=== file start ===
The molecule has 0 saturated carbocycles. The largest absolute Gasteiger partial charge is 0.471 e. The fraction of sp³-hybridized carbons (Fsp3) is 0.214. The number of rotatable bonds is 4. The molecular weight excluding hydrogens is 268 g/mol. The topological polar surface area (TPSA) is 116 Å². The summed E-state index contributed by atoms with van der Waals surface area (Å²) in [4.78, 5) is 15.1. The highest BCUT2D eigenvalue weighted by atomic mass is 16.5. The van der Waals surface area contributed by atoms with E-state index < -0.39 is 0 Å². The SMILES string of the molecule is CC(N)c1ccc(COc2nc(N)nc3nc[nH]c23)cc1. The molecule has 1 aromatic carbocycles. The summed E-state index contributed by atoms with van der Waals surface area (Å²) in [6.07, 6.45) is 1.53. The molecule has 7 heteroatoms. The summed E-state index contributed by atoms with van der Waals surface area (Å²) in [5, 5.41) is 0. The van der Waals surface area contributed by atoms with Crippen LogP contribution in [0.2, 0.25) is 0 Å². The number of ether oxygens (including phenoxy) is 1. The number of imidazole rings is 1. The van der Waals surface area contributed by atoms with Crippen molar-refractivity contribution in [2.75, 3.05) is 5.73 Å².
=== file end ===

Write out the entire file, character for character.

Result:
The molecule has 0 saturated carbocycles. The largest absolute Gasteiger partial charge is 0.471 e. The fraction of sp³-hybridized carbons (Fsp3) is 0.214. The number of rotatable bonds is 4. The molecular weight excluding hydrogens is 268 g/mol. The topological polar surface area (TPSA) is 116 Å². The summed E-state index contributed by atoms with van der Waals surface area (Å²) in [4.78, 5) is 15.1. The highest BCUT2D eigenvalue weighted by atomic mass is 16.5. The van der Waals surface area contributed by atoms with E-state index < -0.39 is 0 Å². The SMILES string of the molecule is CC(N)c1ccc(COc2nc(N)nc3nc[nH]c23)cc1. The molecule has 1 aromatic carbocycles. The summed E-state index contributed by atoms with van der Waals surface area (Å²) in [6.07, 6.45) is 1.53. The molecule has 7 heteroatoms. The summed E-state index contributed by atoms with van der Waals surface area (Å²) in [5, 5.41) is 0. The van der Waals surface area contributed by atoms with Crippen LogP contribution in [0.2, 0.25) is 0 Å². The number of ether oxygens (including phenoxy) is 1. The number of imidazole rings is 1. The van der Waals surface area contributed by atoms with Crippen molar-refractivity contribution in [2.75, 3.05) is 5.73 Å².